Students in my ART 4763: Native American Art and Material Culture course regularly make use of interviews in the Oklahoma Oral History Research Program’s Oklahoma Native Artists Project. Last fall, I asked students to bring together interviews from the Project with interviews or artists’ statements published elsewhere, in thematic discussions that explore the range and diversity of Native artists’ experiences. Over the next few weeks, in conjunction with the Oklahoma Arts Conference, where Project director Julie Pearson-Little Thunder and I will be presenting about uses of Project interviews, I’ll be sharing some of the students’ papers on the blog. In this post, Zakery Frick takes a closer look at how people define Native American art, and what that means for contemporary artists.
Many people interpret the idea of art differently, but when it comes to what identifies “Native American Art,” the question’s intentions alter. Instead of asking things like “why did you choose this color?” or “what was the reasoning behind this medium?”, questions like “how is this representative of a tribal setting?” or “I thought Native artists only painted and made jewelry?” get asked. Artists of all types struggle with identity, but sometimes it can be especially hard to break a perceived identity that is put upon you, such as being a Native American artist and what that constitutes.
There are some artists, such as Gina Gray, who use what would be considered a more “traditional” form. Gray was a painter and a printmaker from the Osage Tribe, and she started at a young age, becoming something of a prodigy. She was educated in designated Indian institutes including the Institute of American Indian Arts (IAIA), and was tutored early on by a retired Native arts teacher. Gray was in an environment that was centered on Native art her whole life, and her most prestigious works are ones that could be considered traditional for a contemporary artist—close to what people often think represents Native American art.
However, not all artists of Native American heritage have had the same experience. In fact, several have had lives that wouldn’t be classified as traditional at all, and their art represents that. D. G. Smalling is a great example of this, as he was raised more in Africa and Europe and taught European styles of art, even though he is of Native American descent. He lived in Switzerland, near Geneva, where he took art classes and education. When asked about where he saw his first piece of Native art, he said “I have no idea. My grandfather, more than likely. He kept things on his desk. That’s probably where it was. I had blankets made for me, so actually that would have been the first because those were my birth blankets.”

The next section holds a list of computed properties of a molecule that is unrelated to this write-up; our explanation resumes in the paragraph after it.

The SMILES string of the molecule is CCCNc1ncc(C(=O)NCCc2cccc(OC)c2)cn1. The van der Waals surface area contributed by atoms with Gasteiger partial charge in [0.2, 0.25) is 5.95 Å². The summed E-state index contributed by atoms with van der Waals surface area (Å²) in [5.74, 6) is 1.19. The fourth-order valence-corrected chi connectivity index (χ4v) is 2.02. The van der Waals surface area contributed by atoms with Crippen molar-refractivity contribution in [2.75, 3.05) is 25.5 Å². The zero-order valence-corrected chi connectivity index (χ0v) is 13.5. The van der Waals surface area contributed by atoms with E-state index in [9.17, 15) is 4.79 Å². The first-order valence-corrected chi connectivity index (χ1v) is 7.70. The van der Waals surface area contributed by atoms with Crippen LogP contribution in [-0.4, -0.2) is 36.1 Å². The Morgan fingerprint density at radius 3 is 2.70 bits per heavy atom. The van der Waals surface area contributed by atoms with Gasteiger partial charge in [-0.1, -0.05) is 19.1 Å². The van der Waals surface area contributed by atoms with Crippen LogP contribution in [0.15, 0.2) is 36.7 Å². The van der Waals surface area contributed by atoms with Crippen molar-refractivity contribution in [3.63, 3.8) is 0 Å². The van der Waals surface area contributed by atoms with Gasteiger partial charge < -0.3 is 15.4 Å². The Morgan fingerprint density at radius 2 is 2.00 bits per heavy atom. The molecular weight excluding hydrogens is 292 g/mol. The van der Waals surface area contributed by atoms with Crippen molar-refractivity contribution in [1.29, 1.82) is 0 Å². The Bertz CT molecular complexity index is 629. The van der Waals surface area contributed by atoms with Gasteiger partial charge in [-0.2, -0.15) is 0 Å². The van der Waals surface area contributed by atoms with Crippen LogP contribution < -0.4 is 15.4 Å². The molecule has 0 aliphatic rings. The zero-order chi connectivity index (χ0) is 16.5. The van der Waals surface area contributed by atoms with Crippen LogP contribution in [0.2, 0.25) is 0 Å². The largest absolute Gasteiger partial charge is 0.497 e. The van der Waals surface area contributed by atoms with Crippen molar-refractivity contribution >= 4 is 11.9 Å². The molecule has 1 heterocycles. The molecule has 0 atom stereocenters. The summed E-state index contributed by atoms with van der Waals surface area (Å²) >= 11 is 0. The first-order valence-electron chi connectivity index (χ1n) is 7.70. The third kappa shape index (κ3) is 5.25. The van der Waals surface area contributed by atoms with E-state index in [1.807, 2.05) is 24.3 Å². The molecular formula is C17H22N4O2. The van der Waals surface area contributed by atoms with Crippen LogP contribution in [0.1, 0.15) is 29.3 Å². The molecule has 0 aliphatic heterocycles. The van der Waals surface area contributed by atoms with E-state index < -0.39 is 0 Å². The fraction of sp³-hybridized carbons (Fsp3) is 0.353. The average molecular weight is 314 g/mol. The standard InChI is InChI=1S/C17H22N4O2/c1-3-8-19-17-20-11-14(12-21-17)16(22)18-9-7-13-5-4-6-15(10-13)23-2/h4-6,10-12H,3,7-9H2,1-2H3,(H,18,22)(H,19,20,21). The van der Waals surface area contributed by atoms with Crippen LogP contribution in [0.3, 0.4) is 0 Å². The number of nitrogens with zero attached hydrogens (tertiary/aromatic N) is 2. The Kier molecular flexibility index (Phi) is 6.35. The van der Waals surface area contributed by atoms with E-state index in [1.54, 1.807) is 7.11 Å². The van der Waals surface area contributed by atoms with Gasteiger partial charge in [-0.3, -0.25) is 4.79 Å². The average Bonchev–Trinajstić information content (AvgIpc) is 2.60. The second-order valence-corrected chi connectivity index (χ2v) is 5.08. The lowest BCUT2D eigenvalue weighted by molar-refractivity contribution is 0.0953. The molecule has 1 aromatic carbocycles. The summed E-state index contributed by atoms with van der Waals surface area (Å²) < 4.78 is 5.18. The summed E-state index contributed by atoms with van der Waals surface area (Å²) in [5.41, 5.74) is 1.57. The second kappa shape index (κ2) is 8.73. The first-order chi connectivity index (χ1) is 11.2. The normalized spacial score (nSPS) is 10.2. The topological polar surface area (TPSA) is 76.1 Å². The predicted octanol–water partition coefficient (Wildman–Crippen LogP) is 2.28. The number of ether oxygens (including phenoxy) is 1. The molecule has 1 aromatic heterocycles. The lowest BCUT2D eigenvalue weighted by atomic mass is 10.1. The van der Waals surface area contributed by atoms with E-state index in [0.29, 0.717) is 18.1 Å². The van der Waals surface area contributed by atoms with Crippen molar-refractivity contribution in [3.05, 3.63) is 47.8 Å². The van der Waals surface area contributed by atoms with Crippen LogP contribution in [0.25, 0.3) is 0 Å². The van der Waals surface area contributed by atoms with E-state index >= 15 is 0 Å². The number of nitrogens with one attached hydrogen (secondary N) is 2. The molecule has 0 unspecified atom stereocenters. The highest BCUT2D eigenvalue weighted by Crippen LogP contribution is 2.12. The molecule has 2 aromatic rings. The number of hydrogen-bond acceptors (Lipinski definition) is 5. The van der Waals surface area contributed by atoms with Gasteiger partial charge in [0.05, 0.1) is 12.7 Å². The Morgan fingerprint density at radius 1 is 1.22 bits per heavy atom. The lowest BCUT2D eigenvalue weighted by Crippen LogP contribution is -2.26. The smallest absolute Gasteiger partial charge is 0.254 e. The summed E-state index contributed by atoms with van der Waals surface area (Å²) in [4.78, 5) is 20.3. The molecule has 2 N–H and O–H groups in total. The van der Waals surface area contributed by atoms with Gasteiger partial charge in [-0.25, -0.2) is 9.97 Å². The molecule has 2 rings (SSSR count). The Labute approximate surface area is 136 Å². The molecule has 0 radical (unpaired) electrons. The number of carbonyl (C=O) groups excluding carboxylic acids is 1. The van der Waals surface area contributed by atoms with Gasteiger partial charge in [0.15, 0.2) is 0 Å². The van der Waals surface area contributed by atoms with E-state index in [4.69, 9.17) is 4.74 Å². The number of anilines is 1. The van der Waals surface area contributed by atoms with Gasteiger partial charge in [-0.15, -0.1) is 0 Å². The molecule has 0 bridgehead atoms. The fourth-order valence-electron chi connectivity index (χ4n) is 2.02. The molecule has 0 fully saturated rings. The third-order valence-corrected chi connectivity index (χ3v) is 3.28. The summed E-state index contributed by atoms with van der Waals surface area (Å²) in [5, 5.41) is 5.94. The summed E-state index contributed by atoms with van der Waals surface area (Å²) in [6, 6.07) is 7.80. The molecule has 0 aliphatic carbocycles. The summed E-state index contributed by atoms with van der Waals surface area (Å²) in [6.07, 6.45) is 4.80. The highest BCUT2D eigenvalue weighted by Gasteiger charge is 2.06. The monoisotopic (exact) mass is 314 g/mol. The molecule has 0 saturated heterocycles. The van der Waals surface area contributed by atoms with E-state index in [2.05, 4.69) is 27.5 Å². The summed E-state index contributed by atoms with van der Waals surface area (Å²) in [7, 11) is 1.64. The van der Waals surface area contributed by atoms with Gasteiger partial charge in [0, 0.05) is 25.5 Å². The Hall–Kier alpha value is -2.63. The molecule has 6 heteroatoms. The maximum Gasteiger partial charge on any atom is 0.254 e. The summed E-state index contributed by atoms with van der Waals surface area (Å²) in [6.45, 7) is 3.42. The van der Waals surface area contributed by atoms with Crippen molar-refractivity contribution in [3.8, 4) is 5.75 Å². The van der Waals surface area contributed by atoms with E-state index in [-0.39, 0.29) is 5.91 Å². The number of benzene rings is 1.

Smalling is an artist who identifies himself as a Native American artist, but not by the style of art he does. His most famous form of art is a unique form of drawing he calls one-line, where he makes a picture using only a single line and never letting his pen up until it is finished. He doesn’t use a traditional technique though, or any traditional tools. Just a pen and a piece of paper, and I respect this artist for doing his own form instead of relying on one that is already defined.
Another thing many people consider when they are determining if they think something is Native or not is the content. Everyone knows the icon of a Native American chief with a huge feather headdress smoking on a peace pipe, and since Native American artists are still unknown to a lot of people outside of the states in which they are prominent, that stereotype is all they have to go off of. But many artists are using their talents to try and change these ideals, especially politically.